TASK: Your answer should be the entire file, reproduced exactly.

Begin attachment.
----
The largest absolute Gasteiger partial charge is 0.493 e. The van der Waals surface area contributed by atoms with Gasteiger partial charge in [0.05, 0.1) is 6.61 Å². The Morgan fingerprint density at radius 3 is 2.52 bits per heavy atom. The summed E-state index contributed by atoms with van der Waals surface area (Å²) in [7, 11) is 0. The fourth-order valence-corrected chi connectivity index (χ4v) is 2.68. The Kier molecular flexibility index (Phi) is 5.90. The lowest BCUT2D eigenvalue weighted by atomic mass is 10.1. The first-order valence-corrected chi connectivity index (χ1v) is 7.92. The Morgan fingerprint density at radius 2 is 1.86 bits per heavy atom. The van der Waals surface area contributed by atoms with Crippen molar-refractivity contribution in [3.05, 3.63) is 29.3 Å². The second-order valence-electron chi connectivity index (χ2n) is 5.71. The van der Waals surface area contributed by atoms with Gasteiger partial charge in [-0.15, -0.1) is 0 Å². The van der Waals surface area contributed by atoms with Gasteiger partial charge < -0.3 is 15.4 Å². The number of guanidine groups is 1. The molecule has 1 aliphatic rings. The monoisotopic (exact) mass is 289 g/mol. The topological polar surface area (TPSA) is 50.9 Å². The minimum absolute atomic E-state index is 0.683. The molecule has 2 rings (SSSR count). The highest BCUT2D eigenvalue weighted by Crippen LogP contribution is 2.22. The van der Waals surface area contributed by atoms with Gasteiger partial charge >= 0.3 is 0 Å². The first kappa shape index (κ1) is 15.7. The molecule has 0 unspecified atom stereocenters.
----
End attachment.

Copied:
The largest absolute Gasteiger partial charge is 0.493 e. The van der Waals surface area contributed by atoms with Gasteiger partial charge in [0.05, 0.1) is 6.61 Å². The Morgan fingerprint density at radius 3 is 2.52 bits per heavy atom. The summed E-state index contributed by atoms with van der Waals surface area (Å²) in [7, 11) is 0. The fourth-order valence-corrected chi connectivity index (χ4v) is 2.68. The Kier molecular flexibility index (Phi) is 5.90. The lowest BCUT2D eigenvalue weighted by atomic mass is 10.1. The first-order valence-corrected chi connectivity index (χ1v) is 7.92. The Morgan fingerprint density at radius 2 is 1.86 bits per heavy atom. The van der Waals surface area contributed by atoms with Crippen molar-refractivity contribution in [3.05, 3.63) is 29.3 Å². The second-order valence-electron chi connectivity index (χ2n) is 5.71. The van der Waals surface area contributed by atoms with Gasteiger partial charge in [-0.15, -0.1) is 0 Å². The van der Waals surface area contributed by atoms with Gasteiger partial charge < -0.3 is 15.4 Å². The number of guanidine groups is 1. The molecule has 1 aliphatic rings. The monoisotopic (exact) mass is 289 g/mol. The topological polar surface area (TPSA) is 50.9 Å². The minimum absolute atomic E-state index is 0.683. The molecule has 2 rings (SSSR count). The highest BCUT2D eigenvalue weighted by Crippen LogP contribution is 2.22. The van der Waals surface area contributed by atoms with Gasteiger partial charge >= 0.3 is 0 Å². The first kappa shape index (κ1) is 15.7. The molecule has 0 unspecified atom stereocenters.